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Festive Etiquette: Mastering the Dos and Don’ts of Office Holiday Parties

As the festive season approaches, it’s time for the annual round of office holiday parties. These gatherings serve as a welcome break from the hustle and bustle of work and provide a chance for employees to unwind. Whether it’s a casual lunch outing, a happy hour, or a larger function, office parties offer a chance to bond with colleagues and build camaraderie.  

To ensure you make the most of these festive occasions, here are some universal “dos and don’ts” for workplace holiday parties. 

What to do at office holiday parties  

Do attend  

While you aren’t required to attend, office holiday gatherings are a great way to get to know your co-workers better and celebrate the year’s hard work. Unless you have a conflict, your colleagues may feel you lack team spirit if you skip out. It’s best to try to attend, even if you don’t want to. You’ll probably have a better time than you anticipate, and your co-workers will appreciate your presence! Additionally, be sure to RSVP to the party and arrive on time; this shows that you are respectful of the organizer’s time and effort.  

Do mingle 

Holiday parties present a great opportunity to connect with people you may not usually interact with, such as your boss or colleagues from other departments. Taking advantage of these gatherings can help you expand your professional network and build relationships with people who can be helpful in your career. Be sure to be polite and respectful to everyone you meet at the party, from your colleagues and boss to any guests who may be attending.  Do be considerate to other religious affiliations  

Keep in mind that this is a holiday party, and it’s important not to make assumptions about people’s religious affiliations or what holidays they celebrate, if any. 

Do choose your +1 carefully (and double-check that guests are welcome) 

Introducing your significant other to colleagues can be an excellent way to build relationships at work. However, it’s important to choose a guest who will reflect positively on you and contribute to a pleasant experience. Be sure that your companion is comfortable in social settings, interacts appropriately with others, and avoids behavior that might impact your professional reputation. 

Do dress appropriately 

The dress code for an office holiday party varies depending on the company, but it’s generally best to err on the side of caution and dress a little bit nicer than you would for a regular workday. 

Do have a variety of food and drinks available 

If you are on the party planning committee, consider having a variety of food options. Attendees with dietary restrictions, allergies, intolerances, or religious or cultural preferences need something they can eat without compromising. Guests will appreciate the inclusivity and thoughtfulness.  

What NOT to do at office holiday parties

Don’t talk business 

Work parties are a time to celebrate accomplishments, connect with colleagues, and let loose. While it’s perfectly fine to make small talk about work, avoid getting bogged down in discussions about deadlines, projects, or anything else that could bring stress or tension. Instead, focus on keeping the conversation light and engaging. Ask about people’s hobbies, families, or travel plans.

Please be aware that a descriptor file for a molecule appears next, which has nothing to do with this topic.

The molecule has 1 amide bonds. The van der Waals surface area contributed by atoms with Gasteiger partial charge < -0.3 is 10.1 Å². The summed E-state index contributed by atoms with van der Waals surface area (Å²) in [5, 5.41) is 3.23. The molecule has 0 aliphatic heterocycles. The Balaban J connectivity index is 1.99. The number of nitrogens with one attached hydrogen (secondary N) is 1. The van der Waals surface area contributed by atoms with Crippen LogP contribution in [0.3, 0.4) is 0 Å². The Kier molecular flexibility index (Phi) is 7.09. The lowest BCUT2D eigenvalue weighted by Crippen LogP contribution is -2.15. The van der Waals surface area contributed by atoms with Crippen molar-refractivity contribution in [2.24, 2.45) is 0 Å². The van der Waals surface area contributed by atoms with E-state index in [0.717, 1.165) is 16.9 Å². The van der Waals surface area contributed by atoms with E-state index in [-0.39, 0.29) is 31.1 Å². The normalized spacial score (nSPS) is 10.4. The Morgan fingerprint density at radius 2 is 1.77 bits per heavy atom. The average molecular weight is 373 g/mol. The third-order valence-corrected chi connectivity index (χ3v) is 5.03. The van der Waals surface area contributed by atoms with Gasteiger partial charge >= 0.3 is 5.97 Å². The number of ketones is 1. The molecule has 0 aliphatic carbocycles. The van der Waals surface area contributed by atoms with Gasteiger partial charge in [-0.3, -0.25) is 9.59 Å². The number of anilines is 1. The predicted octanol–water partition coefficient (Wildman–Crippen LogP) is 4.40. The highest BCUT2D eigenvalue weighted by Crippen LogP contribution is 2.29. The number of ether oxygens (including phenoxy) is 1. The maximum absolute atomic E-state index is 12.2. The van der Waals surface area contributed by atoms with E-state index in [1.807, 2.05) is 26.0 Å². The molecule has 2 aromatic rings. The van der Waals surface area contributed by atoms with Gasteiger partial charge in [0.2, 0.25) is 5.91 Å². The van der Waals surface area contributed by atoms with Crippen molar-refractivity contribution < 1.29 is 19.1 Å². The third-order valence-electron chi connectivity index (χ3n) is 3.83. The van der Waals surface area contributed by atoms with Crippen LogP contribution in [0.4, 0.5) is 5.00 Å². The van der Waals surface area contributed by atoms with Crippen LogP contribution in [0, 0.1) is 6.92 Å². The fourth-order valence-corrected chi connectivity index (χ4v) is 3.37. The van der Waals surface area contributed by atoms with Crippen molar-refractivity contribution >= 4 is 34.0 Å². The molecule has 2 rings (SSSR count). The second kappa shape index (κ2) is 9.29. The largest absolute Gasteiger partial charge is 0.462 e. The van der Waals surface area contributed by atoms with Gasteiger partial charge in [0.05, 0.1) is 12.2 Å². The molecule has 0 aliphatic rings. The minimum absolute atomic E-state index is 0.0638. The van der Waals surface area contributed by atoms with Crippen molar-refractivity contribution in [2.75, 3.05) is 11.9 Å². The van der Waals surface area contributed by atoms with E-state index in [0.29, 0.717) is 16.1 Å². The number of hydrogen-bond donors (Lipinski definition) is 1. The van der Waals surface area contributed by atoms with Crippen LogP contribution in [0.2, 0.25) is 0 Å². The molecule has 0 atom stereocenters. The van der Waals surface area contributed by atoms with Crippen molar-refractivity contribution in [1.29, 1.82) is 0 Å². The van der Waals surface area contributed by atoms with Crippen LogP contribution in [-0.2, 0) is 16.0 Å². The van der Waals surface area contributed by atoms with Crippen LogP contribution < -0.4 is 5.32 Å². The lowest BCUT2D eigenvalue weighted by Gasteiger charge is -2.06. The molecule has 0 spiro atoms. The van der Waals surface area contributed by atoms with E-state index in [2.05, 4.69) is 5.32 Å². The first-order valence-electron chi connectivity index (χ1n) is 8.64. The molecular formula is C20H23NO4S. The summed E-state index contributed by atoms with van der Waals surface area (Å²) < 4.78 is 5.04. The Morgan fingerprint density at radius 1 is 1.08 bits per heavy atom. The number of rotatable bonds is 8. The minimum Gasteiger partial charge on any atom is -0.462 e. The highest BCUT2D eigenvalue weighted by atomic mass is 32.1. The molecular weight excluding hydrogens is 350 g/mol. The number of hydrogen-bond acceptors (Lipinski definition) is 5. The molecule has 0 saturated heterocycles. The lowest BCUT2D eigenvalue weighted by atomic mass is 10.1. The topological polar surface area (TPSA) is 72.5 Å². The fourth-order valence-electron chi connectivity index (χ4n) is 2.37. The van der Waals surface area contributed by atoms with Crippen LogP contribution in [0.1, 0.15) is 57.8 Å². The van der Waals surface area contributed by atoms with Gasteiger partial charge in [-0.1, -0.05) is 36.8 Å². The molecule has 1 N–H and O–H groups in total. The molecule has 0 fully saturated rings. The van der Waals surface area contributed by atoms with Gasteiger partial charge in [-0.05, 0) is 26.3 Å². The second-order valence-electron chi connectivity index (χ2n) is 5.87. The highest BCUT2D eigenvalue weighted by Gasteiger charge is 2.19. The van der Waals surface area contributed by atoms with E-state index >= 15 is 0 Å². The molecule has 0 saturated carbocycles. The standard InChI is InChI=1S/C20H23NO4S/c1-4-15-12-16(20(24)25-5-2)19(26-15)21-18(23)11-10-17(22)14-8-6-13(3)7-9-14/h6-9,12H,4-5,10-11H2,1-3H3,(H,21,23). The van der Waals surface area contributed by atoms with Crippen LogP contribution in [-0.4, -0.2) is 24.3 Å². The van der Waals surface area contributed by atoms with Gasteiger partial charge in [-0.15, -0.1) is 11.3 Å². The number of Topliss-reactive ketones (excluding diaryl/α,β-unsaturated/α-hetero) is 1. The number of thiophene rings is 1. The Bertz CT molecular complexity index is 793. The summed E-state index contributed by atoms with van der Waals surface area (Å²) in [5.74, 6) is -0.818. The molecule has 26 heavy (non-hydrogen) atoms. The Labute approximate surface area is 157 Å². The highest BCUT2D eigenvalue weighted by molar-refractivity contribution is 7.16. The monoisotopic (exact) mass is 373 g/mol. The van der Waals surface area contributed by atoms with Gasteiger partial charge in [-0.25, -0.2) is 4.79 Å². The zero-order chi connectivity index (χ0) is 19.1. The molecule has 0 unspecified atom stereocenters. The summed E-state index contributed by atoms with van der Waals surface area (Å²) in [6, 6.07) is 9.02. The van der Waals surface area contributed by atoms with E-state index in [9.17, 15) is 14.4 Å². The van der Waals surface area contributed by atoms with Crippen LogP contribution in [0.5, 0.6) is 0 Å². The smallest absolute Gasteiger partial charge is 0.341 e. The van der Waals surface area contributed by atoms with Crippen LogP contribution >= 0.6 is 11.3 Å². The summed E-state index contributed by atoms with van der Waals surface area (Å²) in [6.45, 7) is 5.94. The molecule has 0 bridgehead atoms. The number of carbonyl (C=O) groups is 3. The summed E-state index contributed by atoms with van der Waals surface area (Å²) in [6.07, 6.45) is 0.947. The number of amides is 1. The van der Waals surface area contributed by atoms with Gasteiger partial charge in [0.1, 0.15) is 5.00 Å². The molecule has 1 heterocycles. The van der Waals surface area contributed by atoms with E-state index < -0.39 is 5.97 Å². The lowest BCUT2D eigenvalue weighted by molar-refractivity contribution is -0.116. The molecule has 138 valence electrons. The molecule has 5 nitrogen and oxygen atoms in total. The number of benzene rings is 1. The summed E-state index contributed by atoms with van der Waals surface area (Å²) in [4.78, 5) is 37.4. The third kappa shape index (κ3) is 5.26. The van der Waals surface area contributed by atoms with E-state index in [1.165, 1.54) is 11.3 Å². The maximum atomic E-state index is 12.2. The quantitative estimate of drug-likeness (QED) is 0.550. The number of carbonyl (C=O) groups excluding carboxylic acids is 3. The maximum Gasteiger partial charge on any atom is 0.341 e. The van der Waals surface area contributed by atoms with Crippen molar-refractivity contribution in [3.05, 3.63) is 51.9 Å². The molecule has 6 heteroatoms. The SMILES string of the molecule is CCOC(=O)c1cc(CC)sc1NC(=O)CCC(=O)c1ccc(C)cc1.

Don’t gossip or complain about work  

Keep your conversations positive and lighthearted – this isn’t the time or place to air your grievances. 

Don’t abuse the open bar   

No party is worth risking your reputation (or job). If you do drink, know your limits, pace yourself and eat plenty of food and drink water. No one wants to be the person other people are talking about come Monday morning (or even next year!). Also consider having a designated driver or using a ride share service to ensure you get home safely.  

Don’t discuss politics  

Staying away from political discussions is advisable in most settings, especially during work events. Politics often ignite heated debates, making them unproductive and potentially harmful.  If someone initiates a political conversation, politely excuse yourself from the discussion. 

Don’t misuse social media  

In today’s digital age, it’s more important than ever to be mindful of peoples’ privacy, especially at work events. While you’ll want to capture the fun of the moment, it’s important to remember that anything you post online could potentially be seen by your colleagues and clients. Is the photo or video you’re about to post something that you’re comfortable with everyone seeing? Even if the answer is yes, your colleague in the photo with you may not be. Be sure to ask permission before posting or tagging anyone in your photos or videos.  

Don’t leave the party too early – or too late.  

Leaving too early can give the impression you’re not interested in celebrating with your colleagues. But you also don’t want to be that person who lingers too long. To make a good impression while respecting your own needs and obligations, stay for at least an hour or two and make a polite exit when you’ve had enough.  

Most importantly, have fun – it is a party, after all! You and your co-workers have worked hard all year, and this is your company’s way of thanking you for a job well done! So, eat, drink, and be merry and have a good time.